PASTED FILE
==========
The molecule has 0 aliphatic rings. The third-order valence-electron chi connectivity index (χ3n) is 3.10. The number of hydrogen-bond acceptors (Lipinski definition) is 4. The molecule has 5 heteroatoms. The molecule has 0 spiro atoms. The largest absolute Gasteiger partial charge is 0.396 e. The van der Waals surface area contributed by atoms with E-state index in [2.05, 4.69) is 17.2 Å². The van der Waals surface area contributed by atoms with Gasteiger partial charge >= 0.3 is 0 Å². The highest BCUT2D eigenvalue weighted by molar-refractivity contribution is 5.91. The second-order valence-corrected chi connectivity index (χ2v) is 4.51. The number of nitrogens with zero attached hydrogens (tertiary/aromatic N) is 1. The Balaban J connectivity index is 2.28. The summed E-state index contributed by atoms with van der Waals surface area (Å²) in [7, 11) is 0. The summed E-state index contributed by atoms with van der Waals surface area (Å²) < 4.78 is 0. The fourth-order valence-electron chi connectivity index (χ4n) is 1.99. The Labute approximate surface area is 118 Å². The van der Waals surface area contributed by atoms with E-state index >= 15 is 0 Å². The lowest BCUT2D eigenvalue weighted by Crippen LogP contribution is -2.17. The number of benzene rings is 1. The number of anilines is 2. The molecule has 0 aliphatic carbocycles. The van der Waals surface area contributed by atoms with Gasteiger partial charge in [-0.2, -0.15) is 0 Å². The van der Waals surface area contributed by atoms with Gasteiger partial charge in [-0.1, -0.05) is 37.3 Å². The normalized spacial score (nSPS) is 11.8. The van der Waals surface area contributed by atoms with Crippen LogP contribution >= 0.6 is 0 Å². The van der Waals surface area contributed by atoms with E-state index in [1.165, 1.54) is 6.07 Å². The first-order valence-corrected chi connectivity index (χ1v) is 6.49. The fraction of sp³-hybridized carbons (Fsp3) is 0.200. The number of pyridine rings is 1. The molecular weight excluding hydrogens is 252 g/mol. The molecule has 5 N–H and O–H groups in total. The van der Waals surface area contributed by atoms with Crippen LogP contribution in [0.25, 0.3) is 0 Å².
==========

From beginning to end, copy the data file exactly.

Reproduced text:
The molecule has 0 aliphatic rings. The third-order valence-electron chi connectivity index (χ3n) is 3.10. The number of hydrogen-bond acceptors (Lipinski definition) is 4. The molecule has 5 heteroatoms. The molecule has 0 spiro atoms. The largest absolute Gasteiger partial charge is 0.396 e. The van der Waals surface area contributed by atoms with E-state index in [2.05, 4.69) is 17.2 Å². The van der Waals surface area contributed by atoms with Gasteiger partial charge >= 0.3 is 0 Å². The highest BCUT2D eigenvalue weighted by molar-refractivity contribution is 5.91. The second-order valence-corrected chi connectivity index (χ2v) is 4.51. The number of nitrogens with zero attached hydrogens (tertiary/aromatic N) is 1. The Balaban J connectivity index is 2.28. The summed E-state index contributed by atoms with van der Waals surface area (Å²) in [7, 11) is 0. The summed E-state index contributed by atoms with van der Waals surface area (Å²) < 4.78 is 0. The fourth-order valence-electron chi connectivity index (χ4n) is 1.99. The Labute approximate surface area is 118 Å². The van der Waals surface area contributed by atoms with E-state index >= 15 is 0 Å². The lowest BCUT2D eigenvalue weighted by Crippen LogP contribution is -2.17. The number of benzene rings is 1. The number of anilines is 2. The molecule has 0 aliphatic carbocycles. The van der Waals surface area contributed by atoms with Gasteiger partial charge in [-0.2, -0.15) is 0 Å². The van der Waals surface area contributed by atoms with Gasteiger partial charge in [-0.1, -0.05) is 37.3 Å². The normalized spacial score (nSPS) is 11.8. The van der Waals surface area contributed by atoms with Crippen LogP contribution >= 0.6 is 0 Å². The van der Waals surface area contributed by atoms with E-state index in [1.165, 1.54) is 6.07 Å². The first-order valence-corrected chi connectivity index (χ1v) is 6.49. The fraction of sp³-hybridized carbons (Fsp3) is 0.200. The number of pyridine rings is 1. The molecular weight excluding hydrogens is 252 g/mol. The molecule has 5 N–H and O–H groups in total. The van der Waals surface area contributed by atoms with Crippen LogP contribution in [0.25, 0.3) is 0 Å².